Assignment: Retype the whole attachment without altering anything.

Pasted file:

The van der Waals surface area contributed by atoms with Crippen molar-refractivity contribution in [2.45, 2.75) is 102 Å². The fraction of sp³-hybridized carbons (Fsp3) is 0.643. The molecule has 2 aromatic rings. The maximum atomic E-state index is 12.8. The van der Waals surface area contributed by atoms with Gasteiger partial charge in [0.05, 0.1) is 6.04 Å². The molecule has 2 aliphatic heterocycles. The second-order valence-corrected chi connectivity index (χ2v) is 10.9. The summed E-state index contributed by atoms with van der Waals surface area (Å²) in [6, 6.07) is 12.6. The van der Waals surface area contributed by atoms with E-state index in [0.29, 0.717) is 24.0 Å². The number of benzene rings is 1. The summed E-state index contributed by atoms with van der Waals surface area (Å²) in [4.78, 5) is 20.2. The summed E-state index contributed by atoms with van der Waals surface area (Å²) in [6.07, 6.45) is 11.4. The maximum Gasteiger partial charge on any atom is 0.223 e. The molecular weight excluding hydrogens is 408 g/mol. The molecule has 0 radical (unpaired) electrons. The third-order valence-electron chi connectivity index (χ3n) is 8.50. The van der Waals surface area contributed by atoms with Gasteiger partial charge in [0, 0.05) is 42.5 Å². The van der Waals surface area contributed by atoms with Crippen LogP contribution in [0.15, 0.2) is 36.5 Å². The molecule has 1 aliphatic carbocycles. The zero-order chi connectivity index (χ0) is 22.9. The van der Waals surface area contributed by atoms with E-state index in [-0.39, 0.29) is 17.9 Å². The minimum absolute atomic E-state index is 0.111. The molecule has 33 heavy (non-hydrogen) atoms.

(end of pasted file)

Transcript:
The van der Waals surface area contributed by atoms with Crippen molar-refractivity contribution in [2.45, 2.75) is 102 Å². The fraction of sp³-hybridized carbons (Fsp3) is 0.643. The molecule has 2 aromatic rings. The maximum atomic E-state index is 12.8. The van der Waals surface area contributed by atoms with Gasteiger partial charge in [0.05, 0.1) is 6.04 Å². The molecule has 2 aliphatic heterocycles. The second-order valence-corrected chi connectivity index (χ2v) is 10.9. The summed E-state index contributed by atoms with van der Waals surface area (Å²) in [6, 6.07) is 12.6. The van der Waals surface area contributed by atoms with E-state index in [0.29, 0.717) is 24.0 Å². The number of benzene rings is 1. The summed E-state index contributed by atoms with van der Waals surface area (Å²) in [4.78, 5) is 20.2. The summed E-state index contributed by atoms with van der Waals surface area (Å²) in [6.07, 6.45) is 11.4. The maximum Gasteiger partial charge on any atom is 0.223 e. The molecular weight excluding hydrogens is 408 g/mol. The molecule has 0 radical (unpaired) electrons. The third-order valence-electron chi connectivity index (χ3n) is 8.50. The van der Waals surface area contributed by atoms with Gasteiger partial charge in [0, 0.05) is 42.5 Å². The van der Waals surface area contributed by atoms with Crippen LogP contribution in [0.15, 0.2) is 36.5 Å². The molecule has 1 aliphatic carbocycles. The zero-order chi connectivity index (χ0) is 22.9. The van der Waals surface area contributed by atoms with E-state index in [-0.39, 0.29) is 17.9 Å². The minimum absolute atomic E-state index is 0.111. The molecule has 33 heavy (non-hydrogen) atoms.